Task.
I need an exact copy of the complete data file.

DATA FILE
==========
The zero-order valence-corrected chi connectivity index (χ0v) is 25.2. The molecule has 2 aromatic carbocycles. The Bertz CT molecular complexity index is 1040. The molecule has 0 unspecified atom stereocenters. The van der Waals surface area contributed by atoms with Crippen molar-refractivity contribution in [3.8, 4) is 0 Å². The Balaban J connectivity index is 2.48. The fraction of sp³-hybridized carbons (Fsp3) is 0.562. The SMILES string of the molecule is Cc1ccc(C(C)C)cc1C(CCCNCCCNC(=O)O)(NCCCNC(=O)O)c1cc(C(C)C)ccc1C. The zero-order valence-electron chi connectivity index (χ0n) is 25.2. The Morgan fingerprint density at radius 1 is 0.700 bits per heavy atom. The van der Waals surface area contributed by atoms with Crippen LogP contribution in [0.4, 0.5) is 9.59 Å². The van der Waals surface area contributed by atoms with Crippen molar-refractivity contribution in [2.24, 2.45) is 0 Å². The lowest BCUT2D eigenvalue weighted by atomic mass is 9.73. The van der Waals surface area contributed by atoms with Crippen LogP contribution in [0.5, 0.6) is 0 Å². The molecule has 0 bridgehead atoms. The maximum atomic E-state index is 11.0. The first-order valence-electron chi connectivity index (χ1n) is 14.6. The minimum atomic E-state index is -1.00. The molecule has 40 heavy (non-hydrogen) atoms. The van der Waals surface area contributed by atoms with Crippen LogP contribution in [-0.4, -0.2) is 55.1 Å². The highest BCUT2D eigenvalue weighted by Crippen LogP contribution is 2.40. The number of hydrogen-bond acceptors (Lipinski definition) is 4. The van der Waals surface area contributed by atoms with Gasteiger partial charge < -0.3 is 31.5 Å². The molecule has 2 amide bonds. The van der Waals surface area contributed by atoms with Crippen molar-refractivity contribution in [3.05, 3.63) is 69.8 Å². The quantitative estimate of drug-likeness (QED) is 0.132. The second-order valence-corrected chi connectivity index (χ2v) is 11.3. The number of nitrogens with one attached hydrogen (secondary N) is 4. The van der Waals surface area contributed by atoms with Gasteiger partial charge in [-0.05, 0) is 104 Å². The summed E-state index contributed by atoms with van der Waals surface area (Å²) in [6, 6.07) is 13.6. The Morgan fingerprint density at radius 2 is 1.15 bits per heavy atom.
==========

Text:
The zero-order valence-corrected chi connectivity index (χ0v) is 25.2. The molecule has 2 aromatic carbocycles. The Bertz CT molecular complexity index is 1040. The molecule has 0 unspecified atom stereocenters. The van der Waals surface area contributed by atoms with Crippen molar-refractivity contribution in [3.8, 4) is 0 Å². The Balaban J connectivity index is 2.48. The fraction of sp³-hybridized carbons (Fsp3) is 0.562. The SMILES string of the molecule is Cc1ccc(C(C)C)cc1C(CCCNCCCNC(=O)O)(NCCCNC(=O)O)c1cc(C(C)C)ccc1C. The zero-order valence-electron chi connectivity index (χ0n) is 25.2. The Morgan fingerprint density at radius 1 is 0.700 bits per heavy atom. The van der Waals surface area contributed by atoms with Crippen LogP contribution in [0.4, 0.5) is 9.59 Å². The van der Waals surface area contributed by atoms with Crippen molar-refractivity contribution in [2.24, 2.45) is 0 Å². The lowest BCUT2D eigenvalue weighted by atomic mass is 9.73. The van der Waals surface area contributed by atoms with Crippen LogP contribution in [0.5, 0.6) is 0 Å². The molecule has 0 bridgehead atoms. The maximum atomic E-state index is 11.0. The first-order valence-electron chi connectivity index (χ1n) is 14.6. The minimum atomic E-state index is -1.00. The molecule has 40 heavy (non-hydrogen) atoms. The van der Waals surface area contributed by atoms with Crippen LogP contribution in [-0.4, -0.2) is 55.1 Å². The highest BCUT2D eigenvalue weighted by Crippen LogP contribution is 2.40. The number of hydrogen-bond acceptors (Lipinski definition) is 4. The van der Waals surface area contributed by atoms with Gasteiger partial charge < -0.3 is 31.5 Å². The molecule has 2 amide bonds. The van der Waals surface area contributed by atoms with Crippen molar-refractivity contribution in [3.05, 3.63) is 69.8 Å². The quantitative estimate of drug-likeness (QED) is 0.132. The second-order valence-corrected chi connectivity index (χ2v) is 11.3. The number of nitrogens with one attached hydrogen (secondary N) is 4. The van der Waals surface area contributed by atoms with Gasteiger partial charge in [-0.05, 0) is 104 Å². The summed E-state index contributed by atoms with van der Waals surface area (Å²) in [6, 6.07) is 13.6. The Morgan fingerprint density at radius 2 is 1.15 bits per heavy atom.